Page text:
Arianna Otero | PantherNOW Staff
This year’s student government elections was one of the more active and engaged in recent years, boasting two political parties for students to choose from and three tickets for the presidency.
The election season also saw the influence of outside politics and political organizations on campus through endorsements and support through social media.
The fact that College Republicans, Jóvenes de la Resistencia, and Young Democratic Socialists of America are supporting SGA candidates and their platforms marks a new era of Student Government, where outside politics are taking over and not only dictating the resolutions that are to be passed but also gives the green light to senators to insert their own politics into their work.
Though many senators have been affiliated with outside political groups long before (for example, the president of College Republicans, Ian Lares-Chacin, has been a senator since last spring), students may see an ever-increasing and explicit presence of outside political debate.
For example, although elections have been over for over a month, disqualified presidential candidate and current CASE senator Delano Cicconi had been vocal about his disqualification and found the support of two notable organizations.
FIU GOP and JAR Cuba both posted Instagram stories stating that Cicconi was not notified of his disqualification and the hearing thus meaning he was not in attendance to defend himself.
Screenshot of the Instagram stories supporting Cicconi on Tuesday, March 21. | Elise Gregg, PantherNOW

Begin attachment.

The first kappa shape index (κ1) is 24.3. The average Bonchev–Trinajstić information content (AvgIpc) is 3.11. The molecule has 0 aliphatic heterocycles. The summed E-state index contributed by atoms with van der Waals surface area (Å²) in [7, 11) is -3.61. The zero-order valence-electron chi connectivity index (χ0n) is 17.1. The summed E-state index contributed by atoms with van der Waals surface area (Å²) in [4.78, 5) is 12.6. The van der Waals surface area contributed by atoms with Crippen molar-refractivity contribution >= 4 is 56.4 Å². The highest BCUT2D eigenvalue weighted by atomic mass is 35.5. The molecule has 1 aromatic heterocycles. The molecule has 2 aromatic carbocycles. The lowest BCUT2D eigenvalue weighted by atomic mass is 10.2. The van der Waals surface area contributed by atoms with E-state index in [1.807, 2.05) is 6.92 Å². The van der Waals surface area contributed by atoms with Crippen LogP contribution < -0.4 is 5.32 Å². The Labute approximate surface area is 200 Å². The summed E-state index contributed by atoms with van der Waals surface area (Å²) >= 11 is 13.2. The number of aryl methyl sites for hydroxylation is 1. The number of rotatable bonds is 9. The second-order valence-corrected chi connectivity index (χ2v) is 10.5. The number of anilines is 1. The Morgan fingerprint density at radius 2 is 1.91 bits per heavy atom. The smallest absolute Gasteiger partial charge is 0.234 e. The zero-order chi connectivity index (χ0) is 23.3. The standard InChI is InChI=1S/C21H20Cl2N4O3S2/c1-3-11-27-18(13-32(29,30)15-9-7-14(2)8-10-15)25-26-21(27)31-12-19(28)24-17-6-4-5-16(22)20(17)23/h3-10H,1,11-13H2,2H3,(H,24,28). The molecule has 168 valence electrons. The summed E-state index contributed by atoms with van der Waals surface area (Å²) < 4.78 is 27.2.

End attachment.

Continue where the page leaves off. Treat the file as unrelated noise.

Despite these claims, the Elections Board Commission stated that she sent multiple emails notifying Cicconi of his hearing and she received no response.
Before GOPFIU or JAR Cuba started supporting candidates, YDSA would throw their hat into the ring during elections season, endorsing three candidates, one of their own members and two members of Pride Student Union.
Kaily LaChapelle, incumbent SIPA senator and sponsor of the “Can’t Ban Us” Resolution, Ness Cruz, housing senator, and Daniel Salup-Cid, CASE senator. All three would win their respective seats.
“[YDSA] felt the need to get involved because my chapter members and I agreed that campus politics, specifically SGA politics, hasn’t really been that present within the consciousness of the student body,” said Salup-Cid, a member of YDSA.
While some may view the introduction of outside politics as necessary and a natural evolution of student government, some feel that it’s too much and pushes other items on SGA’s agenda to the side.
Zachary Stangl has been the Senate President Pro-Temp for the past school year, serving on SGA’s executive board. He’s been to a majority of the senate meetings and has done his best to lead with neutrality.
“I don’t think it’s the student government’s job to be involved in highly political matters,” said Stangl. “When you make strong opinions you alienate students who don’t agree.”
President-elect Alex Sutton agreed that politics in the senate chambers puts other initiatives- such as fixing BBC bus wifi, and helping with academic advising, amongst others- on the back burner.
“I think that on the whole, it’s a negative thing, because student government is supposed to advocate for all students, and the vast majority of student issues have nothing to do with liberalism or conservatism, Democrats or Republicans, socialism, or capitalism,” said Sutton.
“Student issues are this organization is not getting enough funding. This club needs to go on a trip and needs to get help submitting a travel authorization. This student has an abusive professor and it needs to be addressed. We need to improve the Wi-Fi on the BBC buses.”
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